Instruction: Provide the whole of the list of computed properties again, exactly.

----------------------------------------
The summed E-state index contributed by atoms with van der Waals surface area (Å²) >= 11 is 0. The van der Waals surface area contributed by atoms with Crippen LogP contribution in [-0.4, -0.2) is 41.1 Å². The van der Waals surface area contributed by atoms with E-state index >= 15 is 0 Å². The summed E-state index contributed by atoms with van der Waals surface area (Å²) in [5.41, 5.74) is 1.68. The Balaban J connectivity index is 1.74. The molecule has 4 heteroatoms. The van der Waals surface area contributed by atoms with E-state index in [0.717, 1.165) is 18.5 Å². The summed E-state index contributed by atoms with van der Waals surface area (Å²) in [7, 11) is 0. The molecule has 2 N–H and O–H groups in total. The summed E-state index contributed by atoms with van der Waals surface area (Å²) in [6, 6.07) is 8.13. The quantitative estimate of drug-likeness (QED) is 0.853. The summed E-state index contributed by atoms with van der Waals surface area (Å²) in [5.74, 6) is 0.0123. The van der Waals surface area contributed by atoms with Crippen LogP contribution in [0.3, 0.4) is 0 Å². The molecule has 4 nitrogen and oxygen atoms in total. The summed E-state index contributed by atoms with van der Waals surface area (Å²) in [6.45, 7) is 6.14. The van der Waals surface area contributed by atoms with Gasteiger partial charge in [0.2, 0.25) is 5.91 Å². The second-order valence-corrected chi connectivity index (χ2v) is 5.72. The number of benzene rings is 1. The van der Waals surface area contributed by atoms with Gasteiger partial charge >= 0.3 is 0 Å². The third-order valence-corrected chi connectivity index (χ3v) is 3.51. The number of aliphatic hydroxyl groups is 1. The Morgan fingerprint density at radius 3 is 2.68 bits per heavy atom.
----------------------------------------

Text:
The summed E-state index contributed by atoms with van der Waals surface area (Å²) >= 11 is 0. The van der Waals surface area contributed by atoms with Crippen LogP contribution in [-0.4, -0.2) is 41.1 Å². The van der Waals surface area contributed by atoms with E-state index >= 15 is 0 Å². The summed E-state index contributed by atoms with van der Waals surface area (Å²) in [5.41, 5.74) is 1.68. The Balaban J connectivity index is 1.74. The molecule has 4 heteroatoms. The van der Waals surface area contributed by atoms with E-state index in [0.717, 1.165) is 18.5 Å². The summed E-state index contributed by atoms with van der Waals surface area (Å²) in [7, 11) is 0. The molecule has 2 N–H and O–H groups in total. The summed E-state index contributed by atoms with van der Waals surface area (Å²) in [6, 6.07) is 8.13. The quantitative estimate of drug-likeness (QED) is 0.853. The summed E-state index contributed by atoms with van der Waals surface area (Å²) in [5.74, 6) is 0.0123. The van der Waals surface area contributed by atoms with Crippen LogP contribution in [0.3, 0.4) is 0 Å². The molecule has 4 nitrogen and oxygen atoms in total. The summed E-state index contributed by atoms with van der Waals surface area (Å²) in [6.45, 7) is 6.14. The van der Waals surface area contributed by atoms with Gasteiger partial charge in [0.2, 0.25) is 5.91 Å². The second-order valence-corrected chi connectivity index (χ2v) is 5.72. The number of benzene rings is 1. The van der Waals surface area contributed by atoms with Gasteiger partial charge >= 0.3 is 0 Å². The third-order valence-corrected chi connectivity index (χ3v) is 3.51. The number of aliphatic hydroxyl groups is 1. The Morgan fingerprint density at radius 3 is 2.68 bits per heavy atom.